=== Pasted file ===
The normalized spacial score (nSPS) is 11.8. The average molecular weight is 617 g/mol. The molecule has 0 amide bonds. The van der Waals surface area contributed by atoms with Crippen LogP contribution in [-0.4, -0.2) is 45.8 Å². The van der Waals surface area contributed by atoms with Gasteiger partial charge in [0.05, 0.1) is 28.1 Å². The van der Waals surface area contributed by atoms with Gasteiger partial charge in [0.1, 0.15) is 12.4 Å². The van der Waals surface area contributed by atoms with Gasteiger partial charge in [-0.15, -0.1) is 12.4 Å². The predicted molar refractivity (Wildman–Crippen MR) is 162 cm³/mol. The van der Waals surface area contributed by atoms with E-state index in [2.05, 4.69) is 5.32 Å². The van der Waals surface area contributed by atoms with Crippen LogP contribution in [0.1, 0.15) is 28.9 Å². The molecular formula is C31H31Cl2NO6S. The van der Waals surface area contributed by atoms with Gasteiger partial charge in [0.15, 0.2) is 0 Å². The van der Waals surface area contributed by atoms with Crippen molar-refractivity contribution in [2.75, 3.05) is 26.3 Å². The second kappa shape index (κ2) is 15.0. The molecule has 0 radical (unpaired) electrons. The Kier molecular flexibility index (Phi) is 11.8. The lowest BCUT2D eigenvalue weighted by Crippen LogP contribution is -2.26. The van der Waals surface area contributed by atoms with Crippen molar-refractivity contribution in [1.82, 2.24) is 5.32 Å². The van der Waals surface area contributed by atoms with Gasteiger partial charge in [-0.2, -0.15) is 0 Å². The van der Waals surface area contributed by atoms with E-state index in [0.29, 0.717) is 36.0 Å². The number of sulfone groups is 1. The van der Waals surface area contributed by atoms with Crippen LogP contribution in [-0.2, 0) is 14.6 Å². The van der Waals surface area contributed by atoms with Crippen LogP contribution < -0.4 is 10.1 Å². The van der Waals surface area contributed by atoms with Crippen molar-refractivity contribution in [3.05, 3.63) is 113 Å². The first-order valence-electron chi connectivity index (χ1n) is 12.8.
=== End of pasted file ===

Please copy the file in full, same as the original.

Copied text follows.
The normalized spacial score (nSPS) is 11.8. The average molecular weight is 617 g/mol. The molecule has 0 amide bonds. The van der Waals surface area contributed by atoms with Crippen LogP contribution in [-0.4, -0.2) is 45.8 Å². The van der Waals surface area contributed by atoms with Gasteiger partial charge in [0.05, 0.1) is 28.1 Å². The van der Waals surface area contributed by atoms with Gasteiger partial charge in [0.1, 0.15) is 12.4 Å². The van der Waals surface area contributed by atoms with Gasteiger partial charge in [-0.15, -0.1) is 12.4 Å². The predicted molar refractivity (Wildman–Crippen MR) is 162 cm³/mol. The van der Waals surface area contributed by atoms with E-state index in [2.05, 4.69) is 5.32 Å². The van der Waals surface area contributed by atoms with Crippen LogP contribution in [0.1, 0.15) is 28.9 Å². The molecular formula is C31H31Cl2NO6S. The van der Waals surface area contributed by atoms with Gasteiger partial charge in [0.15, 0.2) is 0 Å². The van der Waals surface area contributed by atoms with Crippen molar-refractivity contribution in [2.75, 3.05) is 26.3 Å². The second kappa shape index (κ2) is 15.0. The molecule has 0 radical (unpaired) electrons. The Kier molecular flexibility index (Phi) is 11.8. The lowest BCUT2D eigenvalue weighted by Crippen LogP contribution is -2.26. The van der Waals surface area contributed by atoms with Crippen molar-refractivity contribution in [1.82, 2.24) is 5.32 Å². The van der Waals surface area contributed by atoms with Gasteiger partial charge in [-0.2, -0.15) is 0 Å². The van der Waals surface area contributed by atoms with E-state index in [0.29, 0.717) is 36.0 Å². The number of sulfone groups is 1. The van der Waals surface area contributed by atoms with Crippen LogP contribution in [-0.2, 0) is 14.6 Å². The van der Waals surface area contributed by atoms with Crippen LogP contribution < -0.4 is 10.1 Å². The van der Waals surface area contributed by atoms with Crippen molar-refractivity contribution in [3.05, 3.63) is 113 Å². The first-order valence-electron chi connectivity index (χ1n) is 12.8.